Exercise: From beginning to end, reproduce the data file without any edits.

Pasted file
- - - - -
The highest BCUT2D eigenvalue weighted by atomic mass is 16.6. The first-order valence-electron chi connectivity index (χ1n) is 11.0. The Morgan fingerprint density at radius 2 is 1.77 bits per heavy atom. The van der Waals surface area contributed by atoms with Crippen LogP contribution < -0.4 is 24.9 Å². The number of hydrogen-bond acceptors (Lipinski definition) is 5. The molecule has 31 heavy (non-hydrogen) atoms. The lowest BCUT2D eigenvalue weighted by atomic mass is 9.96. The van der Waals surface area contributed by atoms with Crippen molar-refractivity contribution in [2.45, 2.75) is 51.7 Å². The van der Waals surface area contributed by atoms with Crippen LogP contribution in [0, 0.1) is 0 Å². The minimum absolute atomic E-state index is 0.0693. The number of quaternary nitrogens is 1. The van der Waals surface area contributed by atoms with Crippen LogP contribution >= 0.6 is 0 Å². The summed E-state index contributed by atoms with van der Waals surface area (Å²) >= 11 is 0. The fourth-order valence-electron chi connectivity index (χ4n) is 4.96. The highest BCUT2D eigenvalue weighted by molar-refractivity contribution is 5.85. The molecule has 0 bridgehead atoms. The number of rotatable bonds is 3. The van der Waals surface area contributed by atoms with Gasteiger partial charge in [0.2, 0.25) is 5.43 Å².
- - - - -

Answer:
The highest BCUT2D eigenvalue weighted by atomic mass is 16.6. The first-order valence-electron chi connectivity index (χ1n) is 11.0. The Morgan fingerprint density at radius 2 is 1.77 bits per heavy atom. The van der Waals surface area contributed by atoms with Crippen LogP contribution < -0.4 is 24.9 Å². The number of hydrogen-bond acceptors (Lipinski definition) is 5. The molecule has 31 heavy (non-hydrogen) atoms. The lowest BCUT2D eigenvalue weighted by atomic mass is 9.96. The van der Waals surface area contributed by atoms with Crippen molar-refractivity contribution in [2.45, 2.75) is 51.7 Å². The van der Waals surface area contributed by atoms with Crippen LogP contribution in [0, 0.1) is 0 Å². The minimum absolute atomic E-state index is 0.0693. The number of quaternary nitrogens is 1. The van der Waals surface area contributed by atoms with Crippen LogP contribution >= 0.6 is 0 Å². The summed E-state index contributed by atoms with van der Waals surface area (Å²) >= 11 is 0. The fourth-order valence-electron chi connectivity index (χ4n) is 4.96. The highest BCUT2D eigenvalue weighted by molar-refractivity contribution is 5.85. The molecule has 0 bridgehead atoms. The number of rotatable bonds is 3. The van der Waals surface area contributed by atoms with Gasteiger partial charge in [0.2, 0.25) is 5.43 Å².